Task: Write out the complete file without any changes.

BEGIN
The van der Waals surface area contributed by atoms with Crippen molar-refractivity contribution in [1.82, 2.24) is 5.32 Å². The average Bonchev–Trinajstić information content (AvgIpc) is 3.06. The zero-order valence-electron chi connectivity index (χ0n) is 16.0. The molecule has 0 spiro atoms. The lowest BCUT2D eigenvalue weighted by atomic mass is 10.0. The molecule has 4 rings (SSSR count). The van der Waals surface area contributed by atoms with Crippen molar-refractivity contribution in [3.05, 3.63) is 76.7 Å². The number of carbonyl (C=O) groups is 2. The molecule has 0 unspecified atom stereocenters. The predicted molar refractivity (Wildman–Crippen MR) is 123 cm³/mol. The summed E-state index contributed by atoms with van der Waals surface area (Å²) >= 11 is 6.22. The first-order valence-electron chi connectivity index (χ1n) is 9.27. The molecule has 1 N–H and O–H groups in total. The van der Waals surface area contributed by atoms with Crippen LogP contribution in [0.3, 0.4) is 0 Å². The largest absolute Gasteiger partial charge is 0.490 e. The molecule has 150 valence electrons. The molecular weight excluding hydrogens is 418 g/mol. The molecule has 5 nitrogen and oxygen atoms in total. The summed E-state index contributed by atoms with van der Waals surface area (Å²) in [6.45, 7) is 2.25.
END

The van der Waals surface area contributed by atoms with Crippen molar-refractivity contribution in [1.82, 2.24) is 5.32 Å². The average Bonchev–Trinajstić information content (AvgIpc) is 3.06. The zero-order valence-electron chi connectivity index (χ0n) is 16.0. The molecule has 0 spiro atoms. The lowest BCUT2D eigenvalue weighted by atomic mass is 10.0. The molecule has 4 rings (SSSR count). The van der Waals surface area contributed by atoms with Crippen molar-refractivity contribution in [3.05, 3.63) is 76.7 Å². The number of carbonyl (C=O) groups is 2. The molecule has 0 unspecified atom stereocenters. The predicted molar refractivity (Wildman–Crippen MR) is 123 cm³/mol. The summed E-state index contributed by atoms with van der Waals surface area (Å²) >= 11 is 6.22. The first-order valence-electron chi connectivity index (χ1n) is 9.27. The molecule has 1 N–H and O–H groups in total. The van der Waals surface area contributed by atoms with Crippen LogP contribution in [0.3, 0.4) is 0 Å². The largest absolute Gasteiger partial charge is 0.490 e. The molecule has 150 valence electrons. The molecular weight excluding hydrogens is 418 g/mol. The molecule has 5 nitrogen and oxygen atoms in total. The summed E-state index contributed by atoms with van der Waals surface area (Å²) in [6.45, 7) is 2.25.